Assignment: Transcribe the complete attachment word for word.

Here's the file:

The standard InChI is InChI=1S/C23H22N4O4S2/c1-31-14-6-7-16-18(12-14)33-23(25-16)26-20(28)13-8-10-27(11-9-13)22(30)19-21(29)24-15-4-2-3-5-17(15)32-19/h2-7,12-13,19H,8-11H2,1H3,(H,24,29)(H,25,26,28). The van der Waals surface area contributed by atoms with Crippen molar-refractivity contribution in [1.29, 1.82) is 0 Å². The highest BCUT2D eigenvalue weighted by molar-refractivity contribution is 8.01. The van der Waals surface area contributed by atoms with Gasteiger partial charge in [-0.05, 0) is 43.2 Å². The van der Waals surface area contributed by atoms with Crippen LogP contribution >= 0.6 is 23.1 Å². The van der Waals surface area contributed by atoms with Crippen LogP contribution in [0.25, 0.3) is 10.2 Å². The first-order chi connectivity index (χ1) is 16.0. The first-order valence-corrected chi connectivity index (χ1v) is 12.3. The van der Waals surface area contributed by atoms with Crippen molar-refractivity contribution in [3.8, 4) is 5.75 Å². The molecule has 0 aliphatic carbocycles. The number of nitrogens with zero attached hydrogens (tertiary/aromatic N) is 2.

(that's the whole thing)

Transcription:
The standard InChI is InChI=1S/C23H22N4O4S2/c1-31-14-6-7-16-18(12-14)33-23(25-16)26-20(28)13-8-10-27(11-9-13)22(30)19-21(29)24-15-4-2-3-5-17(15)32-19/h2-7,12-13,19H,8-11H2,1H3,(H,24,29)(H,25,26,28). The van der Waals surface area contributed by atoms with Crippen molar-refractivity contribution in [1.29, 1.82) is 0 Å². The highest BCUT2D eigenvalue weighted by molar-refractivity contribution is 8.01. The van der Waals surface area contributed by atoms with Gasteiger partial charge in [-0.05, 0) is 43.2 Å². The van der Waals surface area contributed by atoms with Crippen LogP contribution >= 0.6 is 23.1 Å². The van der Waals surface area contributed by atoms with Crippen LogP contribution in [0.25, 0.3) is 10.2 Å². The first-order chi connectivity index (χ1) is 16.0. The first-order valence-corrected chi connectivity index (χ1v) is 12.3. The van der Waals surface area contributed by atoms with Crippen molar-refractivity contribution in [3.8, 4) is 5.75 Å². The molecule has 0 aliphatic carbocycles. The number of nitrogens with zero attached hydrogens (tertiary/aromatic N) is 2.